In this study the effect of sleep deprivation on specific components of eye and eyelid movement was investigated in a group of young and healthy subjects. The duration of sleep deprivation was 20 h. Each subject had to execute different saccade tasks: reflexive saccades, voluntary prosaccades and antisaccades. Saccade latency, number of saccade errors and blink rate during the saccade tasks were evaluated as predictors of performance decrements resulting from sleep deprivation. The present study showed no significant deterioration of latency and number of errors in the different saccade tasks. However, the blink rate was significantly higher after a night without sleep than before. It is concluded that the blink rate appears to be a promising psychophysical measurement and a more sensitive parameter than saccade performance to evaluate the effects of 20 h of sleep deprivation. These results encourage further research on this topic.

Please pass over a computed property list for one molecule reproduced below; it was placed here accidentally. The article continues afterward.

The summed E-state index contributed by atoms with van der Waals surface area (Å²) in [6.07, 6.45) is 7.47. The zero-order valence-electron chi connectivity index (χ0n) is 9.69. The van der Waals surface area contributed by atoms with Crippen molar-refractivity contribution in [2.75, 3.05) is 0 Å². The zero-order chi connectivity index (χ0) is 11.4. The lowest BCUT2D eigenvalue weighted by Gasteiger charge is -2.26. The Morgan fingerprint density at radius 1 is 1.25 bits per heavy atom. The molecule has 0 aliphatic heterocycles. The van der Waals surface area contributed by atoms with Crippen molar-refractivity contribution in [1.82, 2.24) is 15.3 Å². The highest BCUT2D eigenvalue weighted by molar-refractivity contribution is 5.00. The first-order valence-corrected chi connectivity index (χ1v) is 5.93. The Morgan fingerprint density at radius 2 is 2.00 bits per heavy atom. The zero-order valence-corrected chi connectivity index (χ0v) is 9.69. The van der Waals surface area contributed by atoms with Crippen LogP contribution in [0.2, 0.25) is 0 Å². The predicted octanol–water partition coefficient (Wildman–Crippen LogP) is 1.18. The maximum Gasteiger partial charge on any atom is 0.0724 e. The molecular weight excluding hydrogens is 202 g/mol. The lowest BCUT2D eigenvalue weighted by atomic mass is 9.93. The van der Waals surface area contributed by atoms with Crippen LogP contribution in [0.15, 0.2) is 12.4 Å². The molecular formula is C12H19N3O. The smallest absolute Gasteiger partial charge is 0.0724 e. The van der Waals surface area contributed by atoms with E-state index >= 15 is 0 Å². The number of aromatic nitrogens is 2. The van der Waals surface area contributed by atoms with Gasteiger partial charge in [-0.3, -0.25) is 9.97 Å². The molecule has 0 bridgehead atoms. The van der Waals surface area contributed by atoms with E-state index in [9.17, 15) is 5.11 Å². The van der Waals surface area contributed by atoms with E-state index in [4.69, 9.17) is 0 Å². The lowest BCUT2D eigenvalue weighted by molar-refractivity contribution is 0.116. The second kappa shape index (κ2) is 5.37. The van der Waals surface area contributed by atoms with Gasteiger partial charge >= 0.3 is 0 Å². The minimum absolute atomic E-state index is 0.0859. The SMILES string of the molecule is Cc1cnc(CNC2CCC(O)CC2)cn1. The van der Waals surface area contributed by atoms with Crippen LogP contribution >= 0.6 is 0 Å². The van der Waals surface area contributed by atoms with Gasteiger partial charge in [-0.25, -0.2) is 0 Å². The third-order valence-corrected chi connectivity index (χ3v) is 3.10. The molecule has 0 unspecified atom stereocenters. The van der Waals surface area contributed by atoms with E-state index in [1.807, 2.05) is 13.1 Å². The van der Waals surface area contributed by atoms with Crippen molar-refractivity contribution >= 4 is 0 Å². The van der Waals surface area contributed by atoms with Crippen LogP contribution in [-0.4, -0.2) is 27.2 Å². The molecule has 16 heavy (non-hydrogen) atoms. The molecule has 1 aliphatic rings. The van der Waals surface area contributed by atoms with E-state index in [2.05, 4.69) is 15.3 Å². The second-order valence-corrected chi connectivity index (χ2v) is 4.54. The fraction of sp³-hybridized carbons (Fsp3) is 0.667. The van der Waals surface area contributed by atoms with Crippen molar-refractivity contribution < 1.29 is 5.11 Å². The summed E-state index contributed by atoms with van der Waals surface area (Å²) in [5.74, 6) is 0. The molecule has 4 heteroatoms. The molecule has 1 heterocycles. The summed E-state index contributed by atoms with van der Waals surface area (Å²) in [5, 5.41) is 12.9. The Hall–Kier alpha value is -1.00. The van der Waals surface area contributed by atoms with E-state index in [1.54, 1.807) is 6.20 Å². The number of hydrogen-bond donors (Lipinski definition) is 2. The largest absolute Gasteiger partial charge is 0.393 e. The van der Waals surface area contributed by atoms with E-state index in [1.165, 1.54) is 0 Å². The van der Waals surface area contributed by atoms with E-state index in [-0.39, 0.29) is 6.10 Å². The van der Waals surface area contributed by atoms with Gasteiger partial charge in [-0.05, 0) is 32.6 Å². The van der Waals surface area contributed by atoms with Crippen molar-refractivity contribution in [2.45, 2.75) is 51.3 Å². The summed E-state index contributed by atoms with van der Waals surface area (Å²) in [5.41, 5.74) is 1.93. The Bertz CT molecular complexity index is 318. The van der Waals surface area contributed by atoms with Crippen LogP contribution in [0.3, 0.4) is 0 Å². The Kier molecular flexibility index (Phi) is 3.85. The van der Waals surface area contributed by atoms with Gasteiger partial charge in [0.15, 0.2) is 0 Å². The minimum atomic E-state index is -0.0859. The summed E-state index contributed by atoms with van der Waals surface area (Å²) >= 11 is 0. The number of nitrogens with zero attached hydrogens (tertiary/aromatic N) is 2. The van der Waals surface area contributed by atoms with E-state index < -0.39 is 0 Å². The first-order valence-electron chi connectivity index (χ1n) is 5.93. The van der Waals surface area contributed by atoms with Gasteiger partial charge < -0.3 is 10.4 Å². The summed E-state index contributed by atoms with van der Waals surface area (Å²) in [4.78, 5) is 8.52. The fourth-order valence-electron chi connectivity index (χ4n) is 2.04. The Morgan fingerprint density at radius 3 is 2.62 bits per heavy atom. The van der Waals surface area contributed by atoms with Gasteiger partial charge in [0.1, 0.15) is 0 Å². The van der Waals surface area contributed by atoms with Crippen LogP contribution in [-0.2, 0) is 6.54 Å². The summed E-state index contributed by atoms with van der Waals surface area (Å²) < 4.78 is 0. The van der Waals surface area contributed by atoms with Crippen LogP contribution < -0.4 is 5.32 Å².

Copyright 2003 S. Karger AG, Basel